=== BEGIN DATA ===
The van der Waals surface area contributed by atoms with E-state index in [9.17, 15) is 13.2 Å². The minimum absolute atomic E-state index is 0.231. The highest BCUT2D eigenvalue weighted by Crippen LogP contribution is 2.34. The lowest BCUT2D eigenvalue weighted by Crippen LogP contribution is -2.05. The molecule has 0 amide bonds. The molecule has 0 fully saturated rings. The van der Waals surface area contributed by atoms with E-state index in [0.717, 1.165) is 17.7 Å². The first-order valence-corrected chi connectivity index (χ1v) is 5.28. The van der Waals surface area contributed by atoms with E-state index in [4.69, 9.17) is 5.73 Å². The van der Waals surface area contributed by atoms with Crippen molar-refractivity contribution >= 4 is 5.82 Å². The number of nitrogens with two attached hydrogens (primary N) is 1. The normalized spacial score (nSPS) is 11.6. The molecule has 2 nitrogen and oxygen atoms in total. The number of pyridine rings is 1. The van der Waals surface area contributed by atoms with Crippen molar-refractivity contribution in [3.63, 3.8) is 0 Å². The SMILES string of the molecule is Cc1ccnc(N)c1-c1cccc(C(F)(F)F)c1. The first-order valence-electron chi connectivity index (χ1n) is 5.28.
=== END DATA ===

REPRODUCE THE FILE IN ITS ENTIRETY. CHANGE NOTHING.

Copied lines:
The van der Waals surface area contributed by atoms with E-state index in [9.17, 15) is 13.2 Å². The minimum absolute atomic E-state index is 0.231. The highest BCUT2D eigenvalue weighted by Crippen LogP contribution is 2.34. The lowest BCUT2D eigenvalue weighted by Crippen LogP contribution is -2.05. The molecule has 0 amide bonds. The molecule has 0 fully saturated rings. The van der Waals surface area contributed by atoms with E-state index in [0.717, 1.165) is 17.7 Å². The first-order valence-corrected chi connectivity index (χ1v) is 5.28. The van der Waals surface area contributed by atoms with E-state index in [4.69, 9.17) is 5.73 Å². The van der Waals surface area contributed by atoms with Crippen molar-refractivity contribution >= 4 is 5.82 Å². The number of nitrogens with two attached hydrogens (primary N) is 1. The normalized spacial score (nSPS) is 11.6. The molecule has 2 nitrogen and oxygen atoms in total. The number of pyridine rings is 1. The van der Waals surface area contributed by atoms with Crippen molar-refractivity contribution in [3.63, 3.8) is 0 Å². The SMILES string of the molecule is Cc1ccnc(N)c1-c1cccc(C(F)(F)F)c1. The first-order valence-electron chi connectivity index (χ1n) is 5.28.